Filson began 118 years ago in Seattle and the brand never intended to appeal to anyone but hunters, fishers and outdoorsmen. But sometimes you can’t control who’s into you, you know?
Now that it’s cool for urban and suburban men to dress like they’re chopping logs in the woods, it’s boom time for Filson. And the brand’s expansive, newly remodeled showroom and manufacturing facility just south of downtown Seattle speak to that prosperity.
Photographer Matthew Sumi snapped the action at the grand re-opening party for the Filson facilities. And Filson’s creative director Alex Carleton spoke to us about talk about stewarding the brand, favorite hikes and the importance of being earnest.
If anyone knows where Vancouver’s cool restaurants are it’s the guy who puts them there. Co-owner of Wildebeest and Pizzeria Bufala, James Iranzad sits at the head of a small dining empire like he would a table, commanding the attention of the city’s food enthusiasts with his charm and energy.
Part of Iranzad’s charisma derives from his fashion sense. In preparation for our new store opening next week (September 18—like you didn’t know), we’ve been talking to some of Vancouver’s citizens about style and the city’s highlights. Here’s what this bon vivant shared.
What three words would you use to describe Vancouver style?
Hyper-casual, moody, improving.
What would you do with 24 hours in Vancouver?
Early dim sum for sure. Then head to Granville Island for oysters and load up on salami, pâté, cheese and good mustard from Oyama, pick up a bottle of rosé, rent a boat, and head behind Bowen Island for a picnic and a swim. Afterward come back, freshen up, head to Gastown for cocktails then Bao Bei for dinner—and hopefully there’s a good show at Fortune or the Commodore.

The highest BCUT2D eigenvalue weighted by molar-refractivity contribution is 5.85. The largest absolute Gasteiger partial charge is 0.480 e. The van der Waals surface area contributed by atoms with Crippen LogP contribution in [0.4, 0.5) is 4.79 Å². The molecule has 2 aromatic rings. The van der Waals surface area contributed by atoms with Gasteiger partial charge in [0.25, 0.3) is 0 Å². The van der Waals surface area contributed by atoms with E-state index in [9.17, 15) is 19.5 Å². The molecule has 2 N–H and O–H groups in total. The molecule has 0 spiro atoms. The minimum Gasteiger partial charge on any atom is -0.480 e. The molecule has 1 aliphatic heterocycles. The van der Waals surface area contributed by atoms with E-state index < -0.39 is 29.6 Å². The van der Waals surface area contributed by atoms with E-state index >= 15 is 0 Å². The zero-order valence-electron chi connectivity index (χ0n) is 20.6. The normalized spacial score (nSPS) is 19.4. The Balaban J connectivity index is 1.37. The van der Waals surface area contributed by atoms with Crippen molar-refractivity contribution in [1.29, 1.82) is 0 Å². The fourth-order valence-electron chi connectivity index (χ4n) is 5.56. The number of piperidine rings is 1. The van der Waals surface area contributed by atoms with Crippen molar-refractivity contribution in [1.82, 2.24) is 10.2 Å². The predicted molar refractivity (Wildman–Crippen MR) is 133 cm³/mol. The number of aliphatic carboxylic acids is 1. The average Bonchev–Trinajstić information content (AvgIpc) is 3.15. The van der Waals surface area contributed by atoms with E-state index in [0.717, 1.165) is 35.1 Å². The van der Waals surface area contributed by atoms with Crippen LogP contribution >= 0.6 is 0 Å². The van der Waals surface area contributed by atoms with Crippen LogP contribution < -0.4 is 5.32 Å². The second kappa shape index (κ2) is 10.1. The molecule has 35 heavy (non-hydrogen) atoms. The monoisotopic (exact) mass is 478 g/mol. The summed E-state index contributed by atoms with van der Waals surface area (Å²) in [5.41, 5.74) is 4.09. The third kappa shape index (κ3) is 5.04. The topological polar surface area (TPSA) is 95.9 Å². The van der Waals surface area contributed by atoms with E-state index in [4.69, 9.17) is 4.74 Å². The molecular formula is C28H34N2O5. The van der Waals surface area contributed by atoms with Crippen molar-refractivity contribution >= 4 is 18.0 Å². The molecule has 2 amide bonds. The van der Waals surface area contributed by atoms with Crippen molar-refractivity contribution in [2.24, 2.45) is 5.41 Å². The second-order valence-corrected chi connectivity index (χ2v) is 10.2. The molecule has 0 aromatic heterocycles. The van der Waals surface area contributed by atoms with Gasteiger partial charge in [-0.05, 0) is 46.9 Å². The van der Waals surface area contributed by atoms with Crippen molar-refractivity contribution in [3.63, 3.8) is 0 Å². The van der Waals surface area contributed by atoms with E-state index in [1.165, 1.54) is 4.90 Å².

In advance of the U.S. Open golf tournament, we caught up with pro golfer and defending U.S. Open champion Martin Kaymer–who was in the Tacoma, WA, Nordstrom a few miles outside Chambers Bay golf course for a public event cosponsored by Nordstrom and BOSS.
L-R: “Lance’s mom” (Gretchen Corbett), “Lance’s mom’s boyfriend” (Justin Long), “Lance” (Carrie Brownstein) and “Nina” (Fred Armisen); image courtesy Portlandia from “The Fiancée” episode
As a business which started in the #upperleft corner of these United States, we at Nordstrom have a special appreciation for IFC’s Portlandia. That would be the sketch comedy TV show where stars Fred Armisen and Carrie Brownstein basically teach a master class in how to mock life in Portland, OR. It’s all there: the passive-aggressiveness, the self-righteous savior complex, the questionable style choices. And yet the show, currently in its fifth season, is a love letter.
“The Fiancée” episode aired Thursday, Jan. 15, and was partially filmed at the Lloyd Center Nordstrom. (That location is now closed, with every employee who wished to be relocated given a new home at a nearby Nordstrom.) Key scenes in the episode occur at Nordstrom and feature Armisen’s character Nina, with makeup done by Jessica Needham and overall style created by her sister, two-time Emmy winner Amanda Needham.
We spoke with the sisters while the two native Portlanders sat in their car in deadlocked traffic. Topics discussed: Nina, Portlandia and good versus bad style.
How should you shop our ongoing men’s sale, where drastic, half-off discounts abound? It’s about looking past the racks on racks on racks–and seeing what’s really present. At our flagship store, a salesperson advised a deep dive for AG denim: “It’s there if you look. It only goes on sale a few times per year, if that.”
Rare gems with commentary from a recent walk-through:
Amid typical film fest fare—foreign narratives, art house shorts—Houston Cinema Arts Festival includes in its week-long offerings Street Scenes, a multimedia four-title presentation and conversation with the artists about life in the city, or more to the point: cities.